Off-Road Top 20
According to SEMA, off-road enthusiasts are still spending on truck modifications. More than half of survey respondents fitted larger tires, with air filters and exhaust systems close behind. Rounding out the top-10 products were wheels, custom suspension, performance oils and lubricants, cold-air intake, a hitch, and polishes and waxes. Further down the list were differential upgrades but winches and recovery gear didn't make it at all. At least that explains all the waxes and polishes.
The survey also showed a few surprises in the trucks the participants owned. Perennial sales leader F-Series was at the top, followed by the Ram, Wrangler, Chevy C/K pickup, Chevy Silverado, Cherokee, Bronco, Blazer, GMC Sierra, and Tacoma. Other notables: the Suburban in 12th, Land Cruiser at 15, Power Wagon 16, and FJ Cruiser 19.
Dollar Hurting, Not Shareholders
The strong euro may not help European car companies sell product Stateside, but it doesn't seem to hurt stockholders much. When the beancounters finished tallying total shareholder return at the major automakers for the year 2007, GM was down about 16 percent and down 29 percent for the last three and Ford down 10 and 50, respectively, while Daimler was up 56 percent for 2007 and 99 for the last three years. Juggernaut Toyota was off 17 percent last year and up 47 over three years, while Fiat, up 36 percent last year alone was up by 226 over three years and ranked just one percent behind Porsche (62/227). However, the biggest gainer was Germany's Volkswagen, up 105 percent last year and 437 over the last three years.
As Daimler paid big bucks for Chrysler and sold it for substantially less, so has Ford done with Jaguar and Land Rover. Ford ponied up 2.5 billion dollars to buy Jaguar in 1989 and $2.7 billion for Land Rover in 2000, and by spring the sale of those two marques to Tata was all but finalized; the price of roughly *** billion was a third of purchase investment, interest and inflation notwithstanding. Although Tata may have gotten a good deal, without Ford cars in the mix, Jaguar and Land Rover are likely to incur some noteworthy fines on average fuel economy.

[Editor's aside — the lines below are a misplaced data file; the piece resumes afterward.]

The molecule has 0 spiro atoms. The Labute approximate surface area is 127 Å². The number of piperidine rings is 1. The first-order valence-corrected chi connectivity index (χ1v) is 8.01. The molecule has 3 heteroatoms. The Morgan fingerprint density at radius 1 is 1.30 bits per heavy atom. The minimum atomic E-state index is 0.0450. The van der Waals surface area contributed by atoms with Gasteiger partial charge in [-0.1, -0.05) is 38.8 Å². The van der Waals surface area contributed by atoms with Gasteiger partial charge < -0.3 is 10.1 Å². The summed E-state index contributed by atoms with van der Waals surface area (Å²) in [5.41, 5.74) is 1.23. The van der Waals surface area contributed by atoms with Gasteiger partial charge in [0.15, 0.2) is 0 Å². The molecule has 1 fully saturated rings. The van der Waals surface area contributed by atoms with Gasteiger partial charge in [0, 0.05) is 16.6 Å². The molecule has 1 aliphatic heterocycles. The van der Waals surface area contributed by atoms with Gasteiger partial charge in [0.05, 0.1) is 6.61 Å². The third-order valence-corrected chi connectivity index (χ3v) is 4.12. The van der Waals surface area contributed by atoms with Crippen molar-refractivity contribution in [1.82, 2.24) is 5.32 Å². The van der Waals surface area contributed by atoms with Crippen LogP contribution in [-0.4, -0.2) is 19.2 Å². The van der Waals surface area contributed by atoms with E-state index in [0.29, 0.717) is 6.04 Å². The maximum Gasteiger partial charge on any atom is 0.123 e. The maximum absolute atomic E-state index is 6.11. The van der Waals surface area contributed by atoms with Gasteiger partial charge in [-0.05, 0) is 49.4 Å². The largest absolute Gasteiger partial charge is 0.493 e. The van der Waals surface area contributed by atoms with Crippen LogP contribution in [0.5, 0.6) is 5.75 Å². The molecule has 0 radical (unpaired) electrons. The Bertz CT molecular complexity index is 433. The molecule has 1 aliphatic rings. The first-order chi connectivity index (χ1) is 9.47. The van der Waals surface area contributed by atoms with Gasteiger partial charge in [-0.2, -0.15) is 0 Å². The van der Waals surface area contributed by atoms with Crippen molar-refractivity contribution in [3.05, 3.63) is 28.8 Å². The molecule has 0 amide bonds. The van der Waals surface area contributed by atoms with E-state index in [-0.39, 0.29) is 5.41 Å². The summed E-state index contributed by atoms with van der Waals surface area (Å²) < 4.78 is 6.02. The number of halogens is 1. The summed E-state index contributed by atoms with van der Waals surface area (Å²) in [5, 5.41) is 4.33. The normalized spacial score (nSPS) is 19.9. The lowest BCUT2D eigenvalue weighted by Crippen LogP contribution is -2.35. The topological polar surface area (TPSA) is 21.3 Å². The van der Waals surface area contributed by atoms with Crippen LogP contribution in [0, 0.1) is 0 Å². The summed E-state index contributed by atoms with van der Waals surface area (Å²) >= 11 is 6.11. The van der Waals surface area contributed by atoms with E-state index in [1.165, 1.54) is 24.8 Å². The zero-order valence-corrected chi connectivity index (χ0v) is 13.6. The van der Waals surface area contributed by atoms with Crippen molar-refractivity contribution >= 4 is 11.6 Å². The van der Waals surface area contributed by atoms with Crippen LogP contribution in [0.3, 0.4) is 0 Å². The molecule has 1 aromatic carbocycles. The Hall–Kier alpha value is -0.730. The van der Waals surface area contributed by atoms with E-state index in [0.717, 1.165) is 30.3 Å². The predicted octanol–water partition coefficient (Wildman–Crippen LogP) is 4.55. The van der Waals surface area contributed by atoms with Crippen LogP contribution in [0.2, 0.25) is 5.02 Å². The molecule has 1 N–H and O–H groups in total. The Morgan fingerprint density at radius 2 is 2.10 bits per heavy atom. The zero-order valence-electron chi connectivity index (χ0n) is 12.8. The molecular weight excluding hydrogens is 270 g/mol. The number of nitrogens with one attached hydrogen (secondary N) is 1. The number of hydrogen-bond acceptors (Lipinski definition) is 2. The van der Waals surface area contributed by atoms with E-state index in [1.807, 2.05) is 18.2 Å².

Who Owns What
GM and International Truck and Engine Corporation are gearing up to produce Chevy and GMC Class 4-8 vehicles and parts retailed through GM's dealer network. The GM plant in Flint, Michigan, will build other products as Navistar moves medium-duty trucks to its own production site, and GM will continue to carry Isuzu W-series trucks in its network. As reported in our last issue, the deal is expected to be completed this year.
Dollar Killed Hybrid Audi
Audi concluded the dollar/euro relationship of early 2008 created a bad business case for a Q7 hybrid. However, as the Q7 is slated to be the first--and only for now--Audi to get a diesel in the U.S. market, the hybrid version may become a non-issue.
No Parking? No Problem
A U.K.-based Web site that matches drivers with parking spaces--www.parkatmyhouse.com--has launched service in the U.S. The site coordinates those with private parking spaces to spare with those looking for a regular spot at a reasonable price; it applies only to residential parking and not pay structures and lots. It has also teamed with Zipcar, the world's largest car-sharing company, to rent parking spaces to Zipcar and keep a share-car in the neighborhood, a bonus for urban dwellers who find owning and keeping a car in a city more hassle than it's worth.
Diesel Buggy Power
Subaru developed the world's first horizontally opposed four-cylinder diesel engine, a 2.0-liter that delivers in the neighborhood of 150 horsepower and 260 pound-feet of torque and by most measures adds less than 50 pounds. If you tow your sandrail with a diesel pickup or motorhome, this would be a good buggy engine for one-fuel users.